I also like you suggestion about diversifying. There is more than one way to success, but seldom only one way.

    Steve DeVane

  27. Thank you for the useful article. I like the idea of using a variety of tools to find clients. I use Twitter, cold calling and in person networking.

  28. Great tips there Joseph. I tried cold tweeting a while ago with limited success, mainly because I was simply searching people looking for my service and saying “hey I can do that” – not very tactful.. Doing what you’ve suggested makes a lot more sense though, so now I’ll try saying “hey, this article (that I happened to write) might be of use to you..”

    Cheers!
    Dan

  29. Thanks Joesph! I do some the same stuff as you… I’ve created keyword Tweet threads within Hootsuite that pull topics and keywords for our criteria of services, such as “dental marketing” or “help with direct mail” and then I comb through those Tweets, look over the person’s profile, go to their site or blog and then contact them. I’ve been able to build several affiliate relationships and gain new customers, even get a few PR & speaking gigs for my CEO all from a little Twitter action. So far, I’d say it’s been pretty effective!

    • I need to learn how to do this keyword Tweet threads that you speak of. It sounds very effective.

      • LOL, I think it’s pretty much what you’re doing already… basically I create a tab within Hootsuite with keywords, hashtags and phrases that I want to see results for. We’re a B2B company and we work with a ton of different industries, so I took our top 5 and created these “threads” or “tabs” with Tweets containing whatever I set up.

        For example, we’re targeting dentists a lot right now, so I have a thread/tab of Tweets with some of the the following keywords: #Dentists, dental marketing, direct mail for dentists, dental practices, “help with marketing my dental practice”, etc.

        I have several threads/tabs just like this but for other industries and I monitor them for a couple hours each day, while finding and contacting new professionals. Also, if I come across a great piece of information or an article, I’ll re-tweet it which helps me get the attention of the “Tweeter” aka, the professional.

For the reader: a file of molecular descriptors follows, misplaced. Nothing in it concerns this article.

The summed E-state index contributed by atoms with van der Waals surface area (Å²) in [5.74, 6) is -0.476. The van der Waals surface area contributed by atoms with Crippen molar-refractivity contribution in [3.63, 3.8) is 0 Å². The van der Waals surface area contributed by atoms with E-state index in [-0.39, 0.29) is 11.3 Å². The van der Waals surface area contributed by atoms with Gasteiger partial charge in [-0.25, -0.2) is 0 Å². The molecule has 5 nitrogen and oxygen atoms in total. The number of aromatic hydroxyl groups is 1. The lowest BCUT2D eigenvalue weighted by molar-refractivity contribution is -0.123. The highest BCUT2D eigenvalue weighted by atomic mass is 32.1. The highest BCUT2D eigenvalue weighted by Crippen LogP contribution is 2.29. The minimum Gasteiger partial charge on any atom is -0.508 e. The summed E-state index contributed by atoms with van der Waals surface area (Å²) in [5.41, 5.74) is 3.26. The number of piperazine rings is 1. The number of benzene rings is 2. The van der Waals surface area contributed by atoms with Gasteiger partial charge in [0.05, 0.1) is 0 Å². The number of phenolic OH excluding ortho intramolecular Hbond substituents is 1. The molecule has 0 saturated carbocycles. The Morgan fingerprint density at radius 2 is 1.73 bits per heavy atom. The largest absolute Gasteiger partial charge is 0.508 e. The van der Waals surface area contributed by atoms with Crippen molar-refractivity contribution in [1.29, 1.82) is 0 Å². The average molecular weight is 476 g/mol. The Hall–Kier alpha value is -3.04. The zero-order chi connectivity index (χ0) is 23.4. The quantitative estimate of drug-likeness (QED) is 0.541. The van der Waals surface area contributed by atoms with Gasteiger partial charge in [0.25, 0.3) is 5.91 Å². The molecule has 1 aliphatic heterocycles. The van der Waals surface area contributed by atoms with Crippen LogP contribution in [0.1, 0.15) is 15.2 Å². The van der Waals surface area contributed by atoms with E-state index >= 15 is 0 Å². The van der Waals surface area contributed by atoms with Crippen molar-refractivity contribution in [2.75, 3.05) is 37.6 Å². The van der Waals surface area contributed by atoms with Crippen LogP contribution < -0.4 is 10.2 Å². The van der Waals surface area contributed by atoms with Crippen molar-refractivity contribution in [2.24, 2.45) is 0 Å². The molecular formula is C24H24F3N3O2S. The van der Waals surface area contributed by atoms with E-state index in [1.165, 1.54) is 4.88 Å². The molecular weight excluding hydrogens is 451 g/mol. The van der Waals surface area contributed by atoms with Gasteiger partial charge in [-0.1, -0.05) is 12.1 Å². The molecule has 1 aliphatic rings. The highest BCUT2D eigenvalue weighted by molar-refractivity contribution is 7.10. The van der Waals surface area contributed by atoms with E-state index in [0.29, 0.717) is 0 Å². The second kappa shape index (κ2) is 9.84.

30. Wow, this is awesome. I had no idea how to add searches as a tab. I’ve been manually searching every couple of days. Thanks!

    • Yeah, when you’re logged into your Hootsuite account, just go towards the top left hand corner and look for a button that says “add stream”. Click on that and follow the instructions using keywords and phrases that fit your search criteria. I think you can do 3 searches per stream, but I believe you can have as many streams as you’d like.

      Glad to have helped. Good luck with it!

  31. Great tips. I will have to try using the Twitter search bar and see where it leads me. I don’t know why I never thought of this before.

    -Rachel

  32. You realize that is spamming, right? Even if it is targeted, not indiscriminate, spamming.

  33. Interesting … apart from the fact that most twitterers are more on the selling side rather than the buying one.
    So , the probability of getting a substantial contract/deal via twitter is very close to insignificant, compared with the more “traditional” means.

  34. That American writing recluse, Robert Bruce, sure knows how to pick ‘em! ;)

    So glad he opted to direct readers to your post, Joseph — really cool Twitter lead-generating lesson. For those who might view your strategy as spamming, I would have to go along with their thinking IF your communications were tactless attempts at pouncing on people. But I’m certain that’s not the case.

    I am one of those folks who has definitely under-utilized the Twitter search feature. Used correctly and with the right intentions, I’m sure it’s a good biz-building tool.

    I have tried to put the Twitter search bar to work for me in the past but didn’t come up with any Tweets that were applicable. I’m sure it boils down to playing around more with search terms. That’s the part that’s always tricky for me and seems to take eons so I get frustrated and give up.

  35. Good advice on here-but can someone address the issue of twitter `capping` the number of people you can follow? I have reached 2001 and have around 1400 following me-and Ive worked with follow back/searches for right people etc.Statistically 1400 followers will NOT bring much -if any business.Many thousands-esp in my lines of work-are required to get even a small return.Bit like facebook.3.5-7.5% of people see our posts.Thats just -at the top level-about 14 for me-and we allknow facebook cap your request limits also!! Im not convinced any social network can be useful-unless you pay FB to advertise-even then a `social network` is exactly that-`social` Like the dying myspace-twiiter appears to be a numbers game.!!! I need convincing otherwise after a couple of years of `marketing` in numerous ways! Any advice welcome.

    • It depends on your account. Chris Brogan was recently following more than 100,000, and a quick look reveals many who are following more than 2,000 people.

      I think the 2,000 cap is in place for people Twitter thinks are gaming the system. You may want to try posting more quality content to attract followers, rather than a simple follow/follow back strategy which really isn’t in vogue anymore. Which is why Brogan recently unfollowed almost all of those 100,000 people.

  36. Joesph, thanks for the wealth of knowledge! Great article, great links! Keep it coming. #hugefan #letsgiveemsomethingtotweetabout